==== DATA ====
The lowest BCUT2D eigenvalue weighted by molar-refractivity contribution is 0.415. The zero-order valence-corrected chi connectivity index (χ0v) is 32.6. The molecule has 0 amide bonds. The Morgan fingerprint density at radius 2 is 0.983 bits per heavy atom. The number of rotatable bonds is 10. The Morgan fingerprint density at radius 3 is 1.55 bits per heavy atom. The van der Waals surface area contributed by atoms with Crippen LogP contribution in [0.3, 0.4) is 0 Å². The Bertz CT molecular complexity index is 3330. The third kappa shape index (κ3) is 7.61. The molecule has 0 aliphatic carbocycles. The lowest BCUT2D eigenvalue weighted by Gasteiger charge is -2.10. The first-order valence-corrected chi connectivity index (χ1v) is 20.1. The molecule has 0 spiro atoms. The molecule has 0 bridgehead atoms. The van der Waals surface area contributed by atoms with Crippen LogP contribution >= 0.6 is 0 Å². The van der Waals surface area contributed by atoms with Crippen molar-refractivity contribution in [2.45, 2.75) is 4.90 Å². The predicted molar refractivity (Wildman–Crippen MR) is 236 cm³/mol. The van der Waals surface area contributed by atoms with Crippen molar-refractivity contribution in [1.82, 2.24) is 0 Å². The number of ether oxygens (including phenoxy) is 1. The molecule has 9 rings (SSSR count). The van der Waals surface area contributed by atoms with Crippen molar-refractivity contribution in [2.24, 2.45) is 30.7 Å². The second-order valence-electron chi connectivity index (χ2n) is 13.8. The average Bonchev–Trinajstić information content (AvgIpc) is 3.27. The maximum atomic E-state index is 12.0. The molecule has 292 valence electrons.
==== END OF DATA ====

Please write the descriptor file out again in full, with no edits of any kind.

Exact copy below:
The lowest BCUT2D eigenvalue weighted by molar-refractivity contribution is 0.415. The zero-order valence-corrected chi connectivity index (χ0v) is 32.6. The molecule has 0 amide bonds. The Morgan fingerprint density at radius 2 is 0.983 bits per heavy atom. The number of rotatable bonds is 10. The Morgan fingerprint density at radius 3 is 1.55 bits per heavy atom. The van der Waals surface area contributed by atoms with Crippen LogP contribution in [0.3, 0.4) is 0 Å². The Bertz CT molecular complexity index is 3330. The third kappa shape index (κ3) is 7.61. The molecule has 0 aliphatic carbocycles. The lowest BCUT2D eigenvalue weighted by Gasteiger charge is -2.10. The first-order valence-corrected chi connectivity index (χ1v) is 20.1. The molecule has 0 spiro atoms. The molecule has 0 bridgehead atoms. The van der Waals surface area contributed by atoms with Crippen LogP contribution >= 0.6 is 0 Å². The van der Waals surface area contributed by atoms with Crippen molar-refractivity contribution in [2.45, 2.75) is 4.90 Å². The predicted molar refractivity (Wildman–Crippen MR) is 236 cm³/mol. The van der Waals surface area contributed by atoms with Crippen molar-refractivity contribution in [1.82, 2.24) is 0 Å². The number of ether oxygens (including phenoxy) is 1. The molecule has 9 rings (SSSR count). The van der Waals surface area contributed by atoms with Crippen molar-refractivity contribution in [2.24, 2.45) is 30.7 Å². The second-order valence-electron chi connectivity index (χ2n) is 13.8. The average Bonchev–Trinajstić information content (AvgIpc) is 3.27. The maximum atomic E-state index is 12.0. The molecule has 292 valence electrons.